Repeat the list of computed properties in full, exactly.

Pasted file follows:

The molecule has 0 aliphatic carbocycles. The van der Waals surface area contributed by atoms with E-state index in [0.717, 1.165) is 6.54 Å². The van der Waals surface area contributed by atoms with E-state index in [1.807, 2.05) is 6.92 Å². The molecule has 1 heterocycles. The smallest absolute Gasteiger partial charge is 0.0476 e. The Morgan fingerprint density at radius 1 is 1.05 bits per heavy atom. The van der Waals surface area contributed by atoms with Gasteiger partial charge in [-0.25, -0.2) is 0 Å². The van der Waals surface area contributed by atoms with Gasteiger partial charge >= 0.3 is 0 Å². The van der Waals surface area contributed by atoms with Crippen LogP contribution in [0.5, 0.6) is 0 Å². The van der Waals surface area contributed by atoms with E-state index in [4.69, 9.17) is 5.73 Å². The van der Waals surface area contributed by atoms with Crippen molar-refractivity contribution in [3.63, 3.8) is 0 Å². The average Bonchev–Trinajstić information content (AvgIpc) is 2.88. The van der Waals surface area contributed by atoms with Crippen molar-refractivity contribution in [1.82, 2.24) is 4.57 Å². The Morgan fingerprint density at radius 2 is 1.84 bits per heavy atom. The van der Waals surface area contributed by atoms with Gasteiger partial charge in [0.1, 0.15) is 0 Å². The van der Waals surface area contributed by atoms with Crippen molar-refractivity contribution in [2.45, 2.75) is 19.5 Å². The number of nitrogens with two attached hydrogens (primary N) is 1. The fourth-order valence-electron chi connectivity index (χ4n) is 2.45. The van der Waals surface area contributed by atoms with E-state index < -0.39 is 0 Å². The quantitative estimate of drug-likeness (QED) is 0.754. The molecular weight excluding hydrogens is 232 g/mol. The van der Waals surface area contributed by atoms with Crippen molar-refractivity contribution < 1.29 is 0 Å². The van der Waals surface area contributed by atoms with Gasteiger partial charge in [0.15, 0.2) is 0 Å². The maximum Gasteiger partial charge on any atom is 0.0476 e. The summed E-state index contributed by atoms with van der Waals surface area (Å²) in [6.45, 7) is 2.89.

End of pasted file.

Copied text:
The molecule has 0 aliphatic carbocycles. The van der Waals surface area contributed by atoms with E-state index in [0.717, 1.165) is 6.54 Å². The van der Waals surface area contributed by atoms with E-state index in [1.807, 2.05) is 6.92 Å². The molecule has 1 heterocycles. The smallest absolute Gasteiger partial charge is 0.0476 e. The Morgan fingerprint density at radius 1 is 1.05 bits per heavy atom. The van der Waals surface area contributed by atoms with Gasteiger partial charge in [-0.25, -0.2) is 0 Å². The van der Waals surface area contributed by atoms with Gasteiger partial charge >= 0.3 is 0 Å². The van der Waals surface area contributed by atoms with Crippen LogP contribution in [0.5, 0.6) is 0 Å². The van der Waals surface area contributed by atoms with E-state index in [4.69, 9.17) is 5.73 Å². The van der Waals surface area contributed by atoms with Crippen molar-refractivity contribution in [3.63, 3.8) is 0 Å². The average Bonchev–Trinajstić information content (AvgIpc) is 2.88. The van der Waals surface area contributed by atoms with Crippen molar-refractivity contribution in [1.82, 2.24) is 4.57 Å². The Morgan fingerprint density at radius 2 is 1.84 bits per heavy atom. The van der Waals surface area contributed by atoms with Gasteiger partial charge in [0.1, 0.15) is 0 Å². The van der Waals surface area contributed by atoms with Crippen molar-refractivity contribution in [2.45, 2.75) is 19.5 Å². The number of nitrogens with two attached hydrogens (primary N) is 1. The fourth-order valence-electron chi connectivity index (χ4n) is 2.45. The van der Waals surface area contributed by atoms with E-state index < -0.39 is 0 Å². The quantitative estimate of drug-likeness (QED) is 0.754. The molecular weight excluding hydrogens is 232 g/mol. The van der Waals surface area contributed by atoms with Crippen molar-refractivity contribution < 1.29 is 0 Å². The van der Waals surface area contributed by atoms with Gasteiger partial charge in [0.15, 0.2) is 0 Å². The maximum Gasteiger partial charge on any atom is 0.0476 e. The summed E-state index contributed by atoms with van der Waals surface area (Å²) in [6.45, 7) is 2.89.